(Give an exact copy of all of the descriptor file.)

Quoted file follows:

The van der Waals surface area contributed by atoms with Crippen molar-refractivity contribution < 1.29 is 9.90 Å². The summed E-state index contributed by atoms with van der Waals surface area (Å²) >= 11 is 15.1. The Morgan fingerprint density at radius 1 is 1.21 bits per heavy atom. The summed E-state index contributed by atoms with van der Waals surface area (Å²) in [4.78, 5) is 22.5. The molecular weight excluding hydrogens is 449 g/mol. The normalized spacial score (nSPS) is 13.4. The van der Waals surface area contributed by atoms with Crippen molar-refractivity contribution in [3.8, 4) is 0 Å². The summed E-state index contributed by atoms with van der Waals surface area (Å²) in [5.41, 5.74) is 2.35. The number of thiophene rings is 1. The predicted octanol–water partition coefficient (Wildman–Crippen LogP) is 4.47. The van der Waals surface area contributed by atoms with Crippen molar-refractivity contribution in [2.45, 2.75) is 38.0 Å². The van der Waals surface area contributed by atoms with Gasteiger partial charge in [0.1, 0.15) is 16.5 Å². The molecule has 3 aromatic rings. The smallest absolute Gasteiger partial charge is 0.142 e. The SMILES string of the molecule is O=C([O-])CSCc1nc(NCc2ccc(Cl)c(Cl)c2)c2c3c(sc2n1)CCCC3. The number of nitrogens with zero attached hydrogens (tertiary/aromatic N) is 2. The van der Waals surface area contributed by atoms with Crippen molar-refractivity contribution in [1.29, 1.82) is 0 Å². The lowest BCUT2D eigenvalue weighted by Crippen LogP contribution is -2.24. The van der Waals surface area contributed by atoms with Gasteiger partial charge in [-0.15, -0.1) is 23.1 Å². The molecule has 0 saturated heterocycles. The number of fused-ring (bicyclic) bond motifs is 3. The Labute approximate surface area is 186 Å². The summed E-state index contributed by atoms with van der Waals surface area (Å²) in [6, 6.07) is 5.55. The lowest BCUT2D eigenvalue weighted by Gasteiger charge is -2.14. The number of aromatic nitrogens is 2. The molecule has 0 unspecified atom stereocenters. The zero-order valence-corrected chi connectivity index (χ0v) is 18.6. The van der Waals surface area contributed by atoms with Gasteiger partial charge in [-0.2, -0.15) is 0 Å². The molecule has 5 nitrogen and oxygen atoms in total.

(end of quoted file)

The van der Waals surface area contributed by atoms with Crippen molar-refractivity contribution < 1.29 is 9.90 Å². The summed E-state index contributed by atoms with van der Waals surface area (Å²) >= 11 is 15.1. The Morgan fingerprint density at radius 1 is 1.21 bits per heavy atom. The summed E-state index contributed by atoms with van der Waals surface area (Å²) in [4.78, 5) is 22.5. The molecular weight excluding hydrogens is 449 g/mol. The normalized spacial score (nSPS) is 13.4. The van der Waals surface area contributed by atoms with Crippen molar-refractivity contribution in [3.8, 4) is 0 Å². The summed E-state index contributed by atoms with van der Waals surface area (Å²) in [5.41, 5.74) is 2.35. The number of thiophene rings is 1. The predicted octanol–water partition coefficient (Wildman–Crippen LogP) is 4.47. The van der Waals surface area contributed by atoms with Crippen molar-refractivity contribution in [2.45, 2.75) is 38.0 Å². The van der Waals surface area contributed by atoms with Gasteiger partial charge in [0.1, 0.15) is 16.5 Å². The molecule has 3 aromatic rings. The smallest absolute Gasteiger partial charge is 0.142 e. The SMILES string of the molecule is O=C([O-])CSCc1nc(NCc2ccc(Cl)c(Cl)c2)c2c3c(sc2n1)CCCC3. The number of nitrogens with zero attached hydrogens (tertiary/aromatic N) is 2. The van der Waals surface area contributed by atoms with Crippen molar-refractivity contribution in [1.29, 1.82) is 0 Å². The lowest BCUT2D eigenvalue weighted by Crippen LogP contribution is -2.24. The van der Waals surface area contributed by atoms with Gasteiger partial charge in [-0.15, -0.1) is 23.1 Å². The molecule has 0 saturated heterocycles. The number of fused-ring (bicyclic) bond motifs is 3. The Labute approximate surface area is 186 Å². The summed E-state index contributed by atoms with van der Waals surface area (Å²) in [6, 6.07) is 5.55. The lowest BCUT2D eigenvalue weighted by Gasteiger charge is -2.14. The number of aromatic nitrogens is 2. The molecule has 0 unspecified atom stereocenters. The zero-order valence-corrected chi connectivity index (χ0v) is 18.6. The van der Waals surface area contributed by atoms with Gasteiger partial charge in [-0.2, -0.15) is 0 Å². The molecule has 5 nitrogen and oxygen atoms in total.